Forest Interior with Large Stone, graphite and chalk

Mark DeWalt

Curly maple low table

Curly maple low table

Mark DeWalt is a fourth generation woodworker located in rural western PA about one hour north of Pittsburgh. Fine craftsmanship and a creative process informed by the materials being used result in furniture that feels both fresh and traditional. Local forests, salvaged artifacts and reclaimed lumber provide the raw materials for the work. In addition to custom pieces, restoration work is also done; continuing the pattern established by his father, grandfather and brother.

Artist Statement

Woodworking has provided both economic stability and artistic opportunity for four generations of my family. I grew up handling and manipulating wood; learned to see it’s beauty revealed through works of fine craftsmanship, and learned to love it’s textures, colors, character and potential.

Always living in a rural setting, I have found great inspiration in the natural and historic forms that surround me. I enjoy blending materials from diverse origins to create something new while incorporating time-tested techniques. Recent works have been fashioned using figured lumber, barn siding, fence posts, flywheels and harness parts.

12 inch Redbud Vase

12 inch Redbud Vase

31 1nch tall Spalted Maple and BlackWalnut Table

Spalted Maple and BlackWalnut Table


Pianist, composer, and leader of CATRO, Mark DeWalt is the creative force behind the Pittsburgh Jazz band called CATRO. Their inspired sound truly comes from the heart – An expression of life’s joys & passions.

These master musicians’ experience includes touring, recording, and performing in Jazz, Rock, Latin, Classical and Educational capacities all over the world – experience which they then bring to the many special events, weddings and parties for which they perform right here in the greater Pittsburgh region.

Mark DeWalt & Phil Terman

Poet Phil Terman, Dave Kana, & Mark DeWalt in a Poetry & Jazz Concert-Lincoln Hall


Renaissance City WINDS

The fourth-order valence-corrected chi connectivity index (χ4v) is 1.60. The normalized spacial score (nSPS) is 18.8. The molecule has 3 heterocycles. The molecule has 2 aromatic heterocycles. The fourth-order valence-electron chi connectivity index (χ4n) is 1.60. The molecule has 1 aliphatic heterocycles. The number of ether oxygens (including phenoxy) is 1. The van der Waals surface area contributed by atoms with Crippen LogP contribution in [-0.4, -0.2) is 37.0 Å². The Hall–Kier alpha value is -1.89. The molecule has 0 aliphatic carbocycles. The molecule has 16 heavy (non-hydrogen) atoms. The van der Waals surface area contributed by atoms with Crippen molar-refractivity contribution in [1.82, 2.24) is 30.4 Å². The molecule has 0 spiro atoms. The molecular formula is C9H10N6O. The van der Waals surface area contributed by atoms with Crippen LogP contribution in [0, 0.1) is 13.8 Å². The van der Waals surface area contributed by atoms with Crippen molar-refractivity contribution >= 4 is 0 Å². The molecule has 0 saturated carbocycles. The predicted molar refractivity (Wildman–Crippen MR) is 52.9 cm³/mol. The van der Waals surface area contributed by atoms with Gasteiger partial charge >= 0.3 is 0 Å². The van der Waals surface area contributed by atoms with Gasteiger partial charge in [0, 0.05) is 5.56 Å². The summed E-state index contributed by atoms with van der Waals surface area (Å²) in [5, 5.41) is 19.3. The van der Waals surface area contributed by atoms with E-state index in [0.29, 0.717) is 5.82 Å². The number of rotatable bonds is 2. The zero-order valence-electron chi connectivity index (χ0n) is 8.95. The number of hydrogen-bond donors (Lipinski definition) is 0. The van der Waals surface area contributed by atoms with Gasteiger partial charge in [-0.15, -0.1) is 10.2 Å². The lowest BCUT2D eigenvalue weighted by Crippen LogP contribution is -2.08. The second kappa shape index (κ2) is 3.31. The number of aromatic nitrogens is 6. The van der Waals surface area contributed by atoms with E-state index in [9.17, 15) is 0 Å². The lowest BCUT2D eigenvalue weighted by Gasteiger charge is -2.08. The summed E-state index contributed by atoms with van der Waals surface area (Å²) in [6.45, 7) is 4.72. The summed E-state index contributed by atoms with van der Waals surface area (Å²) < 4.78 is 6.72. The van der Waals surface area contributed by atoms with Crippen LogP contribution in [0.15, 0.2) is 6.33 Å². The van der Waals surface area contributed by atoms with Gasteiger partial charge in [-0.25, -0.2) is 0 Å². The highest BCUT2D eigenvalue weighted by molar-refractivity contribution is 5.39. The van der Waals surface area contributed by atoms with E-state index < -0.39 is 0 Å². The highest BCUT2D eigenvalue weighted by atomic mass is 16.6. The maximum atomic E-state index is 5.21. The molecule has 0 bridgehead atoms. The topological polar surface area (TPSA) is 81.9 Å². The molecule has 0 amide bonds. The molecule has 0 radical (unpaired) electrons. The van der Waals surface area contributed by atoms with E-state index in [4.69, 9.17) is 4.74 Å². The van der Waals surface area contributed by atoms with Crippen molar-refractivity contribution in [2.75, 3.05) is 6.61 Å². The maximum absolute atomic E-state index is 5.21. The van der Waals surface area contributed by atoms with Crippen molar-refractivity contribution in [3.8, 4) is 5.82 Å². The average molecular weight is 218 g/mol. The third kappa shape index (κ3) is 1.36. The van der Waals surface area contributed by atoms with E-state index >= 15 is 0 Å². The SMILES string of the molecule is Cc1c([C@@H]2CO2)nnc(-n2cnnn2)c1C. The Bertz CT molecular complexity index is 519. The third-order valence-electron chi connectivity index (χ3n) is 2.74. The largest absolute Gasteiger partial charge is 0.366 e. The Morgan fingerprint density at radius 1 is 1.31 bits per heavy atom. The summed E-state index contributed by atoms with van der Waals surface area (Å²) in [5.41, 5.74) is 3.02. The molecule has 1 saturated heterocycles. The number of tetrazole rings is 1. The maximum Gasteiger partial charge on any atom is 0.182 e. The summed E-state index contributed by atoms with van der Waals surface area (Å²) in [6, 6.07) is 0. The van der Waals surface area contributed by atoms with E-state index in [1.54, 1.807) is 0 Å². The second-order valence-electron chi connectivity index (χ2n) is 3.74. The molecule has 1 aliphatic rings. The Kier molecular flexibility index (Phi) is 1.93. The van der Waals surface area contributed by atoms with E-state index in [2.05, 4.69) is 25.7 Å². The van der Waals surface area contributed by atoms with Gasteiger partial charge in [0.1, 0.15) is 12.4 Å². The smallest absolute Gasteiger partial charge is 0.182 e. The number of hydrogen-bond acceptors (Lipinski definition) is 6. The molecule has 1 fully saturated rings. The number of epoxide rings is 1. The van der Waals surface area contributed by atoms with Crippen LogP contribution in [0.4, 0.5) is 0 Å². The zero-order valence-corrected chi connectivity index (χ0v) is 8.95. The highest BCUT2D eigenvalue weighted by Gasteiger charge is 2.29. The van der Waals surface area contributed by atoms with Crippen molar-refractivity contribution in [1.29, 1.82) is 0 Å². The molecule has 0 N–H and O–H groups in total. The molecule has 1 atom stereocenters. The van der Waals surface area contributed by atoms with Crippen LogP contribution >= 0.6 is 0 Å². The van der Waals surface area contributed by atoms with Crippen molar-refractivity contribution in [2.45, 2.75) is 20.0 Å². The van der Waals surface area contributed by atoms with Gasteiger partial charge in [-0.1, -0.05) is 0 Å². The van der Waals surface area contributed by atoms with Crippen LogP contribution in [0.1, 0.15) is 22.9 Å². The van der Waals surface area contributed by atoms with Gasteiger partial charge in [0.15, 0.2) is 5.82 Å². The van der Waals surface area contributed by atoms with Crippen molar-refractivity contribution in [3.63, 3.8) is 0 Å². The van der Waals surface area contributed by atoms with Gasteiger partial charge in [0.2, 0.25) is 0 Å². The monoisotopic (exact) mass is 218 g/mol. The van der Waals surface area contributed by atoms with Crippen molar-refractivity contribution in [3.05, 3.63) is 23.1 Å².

Barbara O’BrienFlute
Renate SakinsOboe
Alix ReinhardtClarinet
R. James WhippleBassoon
David LintzFrench Horn
Nathan CarterettePianist

Celebrating the Tenth Anniversary of the first classical concert in Lincoln Hall in 2006, Allegheny RiverStone Center for the Arts proudly presents one of Pennsylvania’s leading chamber music ensembles, The Renaissance City Winds, with celebrated pianist, Nathan Carterette, in a richly varied and entertaining program on Sunday, November 6 at 2:00 PM in Lincoln Hall.  Known for promoting the fine art of wind chamber music since 1975, The Renaissance City Winds have been hailed in the press for being “Nothing short of brilliant” [Olean Times Herald], Playing with excitement, musicality and daring [WQED-FM], “Expert wind players… attractive program… enjoyable” [New York Times].

This concert is not to be missed, as it is a “first” for ARCA, bringing world class wind playing to its audiences in a refreshing and delightful program of accessible classical music.  Anyone who has ever played a wind instrument would LOVE this concert – and be sure to bring along with you all the young people you know who are in a school band.


In celebration of its Tenth Anniversary Performance Season, the concert will open with a visual presentation of photos from ARCA’s ten years of concerts, festivals and events. Immediately after the concert the audience is invited to enjoy a reception in the Red Brick Gallery on Main Street and Meet the Artist opportunity in conjunction with Ray Rossi’s photographic exhibit, “World Views”.

Tickets are Adults $25, Members $20 and Students $5.  To reserve tickets to be left at the door in your name, payable by cash or check, call 724-659-3153.

Honoring Past Board Members and Executive Directors


Members of Allegheny RiverStone Center for the Arts’ founding Board of Directors

Before the November 6 concert of The Renaissance City Winds, special tribute was given to ARCA’s early Board members and previous Executive Directors. Beginning eleven years ago a group of visionaries and culture lovers devoted their time, energy and resources to make their dream of creating a thriving arts center on the banks of the beautiful Allegheny River in Foxburg a reality. Since then, tens of thousands of people have enjoyed concerts, festivals, events and art gallery openings. ARCA has become the cultural jewel of the region. Join us in celebrating their generosity, dedication and determination, without which ARCA would not have reached this milestone.